Temperatures rise over Enda’s House of Cards
Dáil Sketch: Trollies at Dawn in a quick-draw showdown
It was trollies at dawn in the Dáil yesterday when a well documented medical difficulty returned for further examination.
The issue of non-discretionary medical cards has been exercising the Fianna Fáil leader for some months now. Time and again, Micheál Martin has brought his complaint to Leaders’ Questions, only to be told by Enda that there’s nothing wrong.
“I just can’t understand you’re getting up here every day and saying there hasn’t been a change in policy,” cried a pained Micheál, after he had outlined two more cases of children with serious medical conditions losing their cards.
Whenever he thunders in brandishing further evidence of James Reilly’s “probity” crusade, the Taoiseach sends him home with an instruction to keep taking the tablets and stop imagining things.
Yet Micheál’s list of people denied medical cards continues to grow. Yesterday, it was the cases of Katie and Ronan – young children with chronic health problems.
He reminded the Taoiseach that Ronan’s mother protested about her son’s plight outside the recent Fine Gael conference, and while he agreed to meet her, he failed to follow through on the promise.
“Nobody told me the person involved wanted to meet me,” Enda replied.
Actually, it seems he was told about her by reporters at the time.
But the Taoiseach probably forgot this, what with Micheál getting so angry with him over the allocation of these discretionary cards.
It was one story he didn’t get to tell the Dáil about, the things people tell him when he’s on his travels.
He’s allowed to do that sort of thing. The Opposition most certainly is not.
Enda nearly blew a gasket when Micheál arrived in with his latest batch of hard cases.
The Taoiseach’s argument is that nobody is automatically entitled to a medical card. “Issues such as income and discretion” must also come into play.
Micheál Martin’s argument is that the discretionary element is now being ignored in favour of a crude financial bottom line.
But Enda is full square behind his health minister’s probity drive. And to prove his point, he tossed one of his stories into the mix.
“I had a case last week of a claim for a medical card which was €7,000 over the limit every week – not just every year, but every week.”
That fairly stopped everyone in their tracks.
On the other hand, he’d had “a number of sensitive cases myself” over the past few months and was glad to say they were sorted out with the proper application of discretion.
However, due to all these stories being brought to his attention by Micheál and others, the Taoiseach has been instrumental in getting the HSE to put together “a communications system to deal with sensitive cases”.
Why did he do this? “I was getting a bit sick and tired, I have to say, of information floating around without reality.”
Richard Boyd-Barrett offered some more.
A sick man from Castlebar
“I’d a sick man from Castlebar talking to me today, Taoiseach,” he shouted, with added reality. “A sick man from Castlebar!”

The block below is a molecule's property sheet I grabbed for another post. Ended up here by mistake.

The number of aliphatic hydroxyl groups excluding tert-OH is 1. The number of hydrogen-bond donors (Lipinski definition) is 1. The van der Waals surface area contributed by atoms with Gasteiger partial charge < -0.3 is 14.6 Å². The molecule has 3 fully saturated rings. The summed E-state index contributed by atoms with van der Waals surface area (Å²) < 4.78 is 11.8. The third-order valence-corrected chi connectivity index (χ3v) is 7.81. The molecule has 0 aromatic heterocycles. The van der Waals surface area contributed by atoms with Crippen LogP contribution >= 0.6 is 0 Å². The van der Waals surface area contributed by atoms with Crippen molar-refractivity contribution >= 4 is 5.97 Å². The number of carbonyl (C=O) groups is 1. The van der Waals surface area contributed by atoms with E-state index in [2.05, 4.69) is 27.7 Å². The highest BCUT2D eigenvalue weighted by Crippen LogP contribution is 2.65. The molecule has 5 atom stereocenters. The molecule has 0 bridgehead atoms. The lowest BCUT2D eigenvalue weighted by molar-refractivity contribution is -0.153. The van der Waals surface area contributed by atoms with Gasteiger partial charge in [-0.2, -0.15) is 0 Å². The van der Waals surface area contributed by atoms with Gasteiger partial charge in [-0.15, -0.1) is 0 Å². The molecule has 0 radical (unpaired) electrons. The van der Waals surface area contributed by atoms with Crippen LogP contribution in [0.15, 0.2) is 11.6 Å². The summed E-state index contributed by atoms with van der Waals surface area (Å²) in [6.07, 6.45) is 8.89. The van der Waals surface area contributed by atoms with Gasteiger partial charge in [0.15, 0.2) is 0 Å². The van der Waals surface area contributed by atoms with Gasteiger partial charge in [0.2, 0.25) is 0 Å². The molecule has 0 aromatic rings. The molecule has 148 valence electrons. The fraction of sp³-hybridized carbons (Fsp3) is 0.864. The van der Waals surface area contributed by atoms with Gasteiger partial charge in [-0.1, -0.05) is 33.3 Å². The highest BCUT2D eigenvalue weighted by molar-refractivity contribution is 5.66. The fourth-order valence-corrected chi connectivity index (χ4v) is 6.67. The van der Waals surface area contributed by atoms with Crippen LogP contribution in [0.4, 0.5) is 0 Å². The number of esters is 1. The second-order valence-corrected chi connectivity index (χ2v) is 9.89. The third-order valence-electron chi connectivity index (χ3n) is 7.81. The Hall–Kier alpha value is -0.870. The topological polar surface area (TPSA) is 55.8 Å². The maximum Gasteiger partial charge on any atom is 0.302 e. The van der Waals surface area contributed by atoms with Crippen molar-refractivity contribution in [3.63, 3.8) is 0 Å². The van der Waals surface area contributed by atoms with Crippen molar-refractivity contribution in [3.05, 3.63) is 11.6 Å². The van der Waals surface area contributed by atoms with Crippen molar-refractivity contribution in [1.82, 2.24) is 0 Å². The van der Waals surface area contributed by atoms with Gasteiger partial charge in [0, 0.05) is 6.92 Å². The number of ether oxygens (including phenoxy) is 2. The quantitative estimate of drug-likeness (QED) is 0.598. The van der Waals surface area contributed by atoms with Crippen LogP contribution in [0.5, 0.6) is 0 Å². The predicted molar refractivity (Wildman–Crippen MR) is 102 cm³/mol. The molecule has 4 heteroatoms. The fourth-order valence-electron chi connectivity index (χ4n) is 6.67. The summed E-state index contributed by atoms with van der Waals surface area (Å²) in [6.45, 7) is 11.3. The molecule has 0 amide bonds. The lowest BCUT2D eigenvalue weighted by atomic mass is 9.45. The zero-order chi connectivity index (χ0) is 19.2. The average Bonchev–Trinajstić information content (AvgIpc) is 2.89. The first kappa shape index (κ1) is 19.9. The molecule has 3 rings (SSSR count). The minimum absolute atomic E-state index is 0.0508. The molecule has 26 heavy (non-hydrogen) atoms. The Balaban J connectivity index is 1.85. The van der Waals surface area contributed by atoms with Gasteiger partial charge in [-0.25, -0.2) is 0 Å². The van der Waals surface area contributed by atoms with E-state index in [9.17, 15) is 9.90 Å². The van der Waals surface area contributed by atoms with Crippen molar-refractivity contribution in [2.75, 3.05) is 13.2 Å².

Whatever Enda said, Micheál Martin could not be convinced there had not been a change of policy in the medical card system.
Micheál brandished a sheet of paper containing figures supporting his argument. He thumped the ledge in front of him. His voice rose higher until he began to sound like Roy Keane on a rant.
Then he brought up one other case concerning a child with a condition so rare that fewer than 10 people in the world have it.
“What, in the name of God, what kind of system do we have, or Government, that takes a card from a child like that?”
And in a big finish, he made a passionate plea for cards to be restored to sick children and people with multiple complaints.
It was quite the performance.
And it was matched by Enda. The Taoiseach began with a short pause, for dramatic effect.
Then: “Well. Bravo, Deputy Martin. Bravo. Bravo.”
His chief whip, sitting in the pew behind, joined in. “Bravo. Bravo,” repeated Paul Kehoe.
“Big talk,” drawled Enda, hand on hip, voice dripping sarcasm. “Strong talk from Deputy Martin . . .”
He proceeded to lambaste the Fianna Fáil leader for “his gross incompetence and neglect of his business” when he was minister for health.
As a man who left “an unholy mess” behind in his department, it ill behoved him to criticise the Government’s attempt to put matters right.
As for the stories of hardship that Micheál kept bringing before the Dáil, the Taoiseach was adamant there had to be a particular reason why the HSE refused full medical cards.
“Wave all the paper you like!” Enda told him. “Wave all the paper you like!” But he would not be deviating from his belief that the medical card policy hadn’t changed.
The Opposition wasn’t buying that line.
“It is a fact that long-term medical card policy has been changed,” said Gerry Adams. “Very sick citizens, including very sick children, should have the right, without equivocation, to medical cards.”
But he left it at that as he wanted to address “legacy issues from the conflict” in the North.
“There is no single voice across the victim community, ” he said, referring to “the totality of narratives”
The victim community.
That’s a new one.